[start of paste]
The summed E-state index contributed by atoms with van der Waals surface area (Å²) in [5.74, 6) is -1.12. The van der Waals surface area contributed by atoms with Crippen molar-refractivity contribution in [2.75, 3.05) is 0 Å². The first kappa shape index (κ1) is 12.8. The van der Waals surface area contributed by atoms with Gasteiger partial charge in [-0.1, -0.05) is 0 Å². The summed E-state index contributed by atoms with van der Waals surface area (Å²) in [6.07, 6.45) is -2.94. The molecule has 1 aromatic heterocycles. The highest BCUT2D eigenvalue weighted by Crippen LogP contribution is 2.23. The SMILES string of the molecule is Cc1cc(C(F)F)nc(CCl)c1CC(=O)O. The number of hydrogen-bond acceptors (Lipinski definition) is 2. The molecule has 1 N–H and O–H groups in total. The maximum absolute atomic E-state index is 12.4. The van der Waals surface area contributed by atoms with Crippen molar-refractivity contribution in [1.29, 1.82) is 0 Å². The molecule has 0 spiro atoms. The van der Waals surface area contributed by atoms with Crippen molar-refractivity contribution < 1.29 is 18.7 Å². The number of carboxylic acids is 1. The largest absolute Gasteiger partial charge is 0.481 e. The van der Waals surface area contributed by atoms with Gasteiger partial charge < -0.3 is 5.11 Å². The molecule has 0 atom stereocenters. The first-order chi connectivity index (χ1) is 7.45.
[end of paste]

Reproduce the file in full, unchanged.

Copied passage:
The summed E-state index contributed by atoms with van der Waals surface area (Å²) in [5.74, 6) is -1.12. The van der Waals surface area contributed by atoms with Crippen molar-refractivity contribution in [2.75, 3.05) is 0 Å². The first kappa shape index (κ1) is 12.8. The van der Waals surface area contributed by atoms with Gasteiger partial charge in [-0.1, -0.05) is 0 Å². The summed E-state index contributed by atoms with van der Waals surface area (Å²) in [6.07, 6.45) is -2.94. The molecule has 1 aromatic heterocycles. The highest BCUT2D eigenvalue weighted by Crippen LogP contribution is 2.23. The SMILES string of the molecule is Cc1cc(C(F)F)nc(CCl)c1CC(=O)O. The number of hydrogen-bond acceptors (Lipinski definition) is 2. The molecule has 1 N–H and O–H groups in total. The maximum absolute atomic E-state index is 12.4. The van der Waals surface area contributed by atoms with Crippen molar-refractivity contribution in [1.29, 1.82) is 0 Å². The molecule has 0 spiro atoms. The van der Waals surface area contributed by atoms with Crippen molar-refractivity contribution < 1.29 is 18.7 Å². The number of carboxylic acids is 1. The largest absolute Gasteiger partial charge is 0.481 e. The van der Waals surface area contributed by atoms with Gasteiger partial charge < -0.3 is 5.11 Å². The molecule has 0 atom stereocenters. The first-order chi connectivity index (χ1) is 7.45.